Margaret Thatcher, the former British prime minister who became one of the most influential global leaders of the postwar period, died on Monday, three decades after her championing of free-market economics and individual choice transformed Britain's economy and her vigorous foreign policy played a key role in the end of the Cold War.
"It is with great sadness that Mark and Carol Thatcher announced that their mother, Baroness Thatcher, died peacefully following a stroke this morning," said Mrs. Thatcher's spokesman, Timothy Bell. She was 87.
Minor Thoughts from me to you
Archives for Britain (page 1 / 1)
It's great that Great Britain has high quality health care available to everyone, courtesy of the British government. Expectant mothers are especially appreciative. After all, without the NHS, some of them would have never known that it's possible to give birth outside of a delivery room.
Thousands of women are having to give birth outside maternity wards because of a lack of midwives and hospital beds.
The lives of mothers and babies are being put at risk as births in locations ranging from lifts to toilets - even a caravan - went up 15 per cent last year to almost 4,000.
Health chiefs admit a lack of maternity beds is partly to blame for the crisis, with hundreds of women in labour being turned away from hospitals because they are full.
Latest figures show that over the past two years there were at least:
- 63 births in ambulances and 608 in transit to hospitals;
- 117 births in A&E; departments, four in minor injury units and two in medical assessment areas;
- 115 births on other hospital wards and 36 in other unspecified areas including corridors;
- 399 in parts of maternity units other than labour beds, including postnatal and antenatal wards and reception areas.
Additionally, overstretched maternity units shut their doors to any more women in labour on 553 occasions last year.
I'm so glad that the British don't leave their health care up to a greedy, heartless private sector motivated only by profits. Imagine what might happen if they did!
Any bureaucracy -- public or private -- is going to make pointless decisions and complicate your life. This applies to health "insurance" as much as it applies to anything else. It's easy to find stories of people who were heartlessly treated by their health bureaucracy. In Britain, the bureaucracy is the government run NHS. In America, it's often a private company. But the end result is often the same.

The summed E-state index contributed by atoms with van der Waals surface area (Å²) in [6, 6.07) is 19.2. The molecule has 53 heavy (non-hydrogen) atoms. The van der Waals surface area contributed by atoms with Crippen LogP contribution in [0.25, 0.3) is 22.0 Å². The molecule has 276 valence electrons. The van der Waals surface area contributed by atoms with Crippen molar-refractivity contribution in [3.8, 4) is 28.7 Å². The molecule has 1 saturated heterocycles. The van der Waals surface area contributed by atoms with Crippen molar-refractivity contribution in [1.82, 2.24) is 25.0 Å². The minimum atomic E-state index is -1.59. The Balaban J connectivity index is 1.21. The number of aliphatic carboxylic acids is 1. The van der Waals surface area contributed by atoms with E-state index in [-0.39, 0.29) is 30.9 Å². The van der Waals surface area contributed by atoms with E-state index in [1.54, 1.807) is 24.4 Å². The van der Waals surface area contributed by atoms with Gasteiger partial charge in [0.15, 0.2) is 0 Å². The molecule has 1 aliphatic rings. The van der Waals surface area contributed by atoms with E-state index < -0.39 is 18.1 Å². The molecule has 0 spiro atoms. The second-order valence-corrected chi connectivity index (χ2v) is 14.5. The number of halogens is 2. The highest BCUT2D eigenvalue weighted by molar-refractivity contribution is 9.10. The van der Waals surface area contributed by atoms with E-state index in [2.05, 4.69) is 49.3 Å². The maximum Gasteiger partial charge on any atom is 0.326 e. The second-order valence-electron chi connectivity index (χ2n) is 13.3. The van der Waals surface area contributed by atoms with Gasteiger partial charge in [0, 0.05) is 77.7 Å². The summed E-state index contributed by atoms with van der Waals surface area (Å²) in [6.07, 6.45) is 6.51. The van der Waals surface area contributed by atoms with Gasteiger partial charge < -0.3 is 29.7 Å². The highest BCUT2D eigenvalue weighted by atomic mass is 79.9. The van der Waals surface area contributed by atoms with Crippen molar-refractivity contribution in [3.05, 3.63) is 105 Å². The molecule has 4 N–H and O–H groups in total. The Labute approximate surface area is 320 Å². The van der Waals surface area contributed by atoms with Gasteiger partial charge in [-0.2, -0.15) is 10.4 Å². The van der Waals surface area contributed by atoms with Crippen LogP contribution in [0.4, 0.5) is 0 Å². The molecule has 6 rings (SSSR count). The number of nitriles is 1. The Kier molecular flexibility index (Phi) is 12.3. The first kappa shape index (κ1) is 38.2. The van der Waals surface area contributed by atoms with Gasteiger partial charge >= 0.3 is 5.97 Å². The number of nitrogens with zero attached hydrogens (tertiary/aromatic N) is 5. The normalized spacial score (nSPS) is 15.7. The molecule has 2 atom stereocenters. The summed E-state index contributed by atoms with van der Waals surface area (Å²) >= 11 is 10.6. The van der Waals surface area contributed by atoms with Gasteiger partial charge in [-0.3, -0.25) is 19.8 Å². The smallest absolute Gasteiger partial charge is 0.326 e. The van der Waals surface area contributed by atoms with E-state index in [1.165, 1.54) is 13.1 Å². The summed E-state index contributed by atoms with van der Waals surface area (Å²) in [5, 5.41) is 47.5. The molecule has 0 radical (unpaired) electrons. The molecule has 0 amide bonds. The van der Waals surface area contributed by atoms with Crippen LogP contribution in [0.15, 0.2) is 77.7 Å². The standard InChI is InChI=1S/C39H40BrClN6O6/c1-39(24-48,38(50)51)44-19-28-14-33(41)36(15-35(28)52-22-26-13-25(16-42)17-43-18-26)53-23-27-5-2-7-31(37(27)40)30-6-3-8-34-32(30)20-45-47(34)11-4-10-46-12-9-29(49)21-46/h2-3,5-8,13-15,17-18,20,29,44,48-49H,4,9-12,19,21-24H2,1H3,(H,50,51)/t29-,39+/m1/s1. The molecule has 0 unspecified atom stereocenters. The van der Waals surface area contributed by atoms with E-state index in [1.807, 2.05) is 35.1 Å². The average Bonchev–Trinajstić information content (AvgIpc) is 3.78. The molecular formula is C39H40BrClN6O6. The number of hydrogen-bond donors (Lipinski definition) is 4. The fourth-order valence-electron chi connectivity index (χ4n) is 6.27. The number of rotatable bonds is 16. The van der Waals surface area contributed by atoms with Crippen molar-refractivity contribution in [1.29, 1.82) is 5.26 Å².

Is there a better way? Yes. It's called casualty insurance -- similar to the kind of insurance most people have on their homes and automobiles. In the case of a catastrophic illness, the insurer makes a lump sum available -- ideally enough to cover all reasonable care. But when there are differences of opinion, patients can add their own funds to the insurer's payment and buy any type of care from any provider. For Medicaid, additional funds could be provided by private charity (which is what is happening anyway for Dr. Pollard's patients).
This is not a small change from the current system. It is a huge change. It would lead to a real market for catastrophic care in which patients and their families become real, empowered buyers. Providers would compete for patients based on price and, therefore, on quality. Doctors would be free to act as the agents of their patients rather than agents of third-party-payer bureaucracies.
Why would you want to hand control over your health care over to a bureaucracy? And why would you believe that a government bureaucracy would run more smoothly -- and treat you more fairly -- than a private bureaucracy?
I was just flipping through my newsreader and saw an interesting headline: Tata Pulls Ford Units Into Its Orbit:
Tata Motors said that it was entering detailed talks with Ford about the takeover of Jaguar and Land Rover, confirming what investors and analysts have anticipated for months.
I've been reading The Downing Street Years by Margaret Thatcher lately. Early in her prime ministership, Lady Thatcher had to decide what to do with Land Rover -- at the time an ailing government owned company. I haven't yet read what her ultimate decisions were, but somewhere along the line it was sold at least once and now Ford owns it.
According to this article, Ford may sell Land Rover to Tata Motors, an Indian owned company. It wasn't that long ago (cosmically speaking) that Britain "divested" itself of India. Now, in a manner of speaking, India may be taking over a part of Britain.
I find that both slightly amusing and a great symbol of how much richer the world is becoming.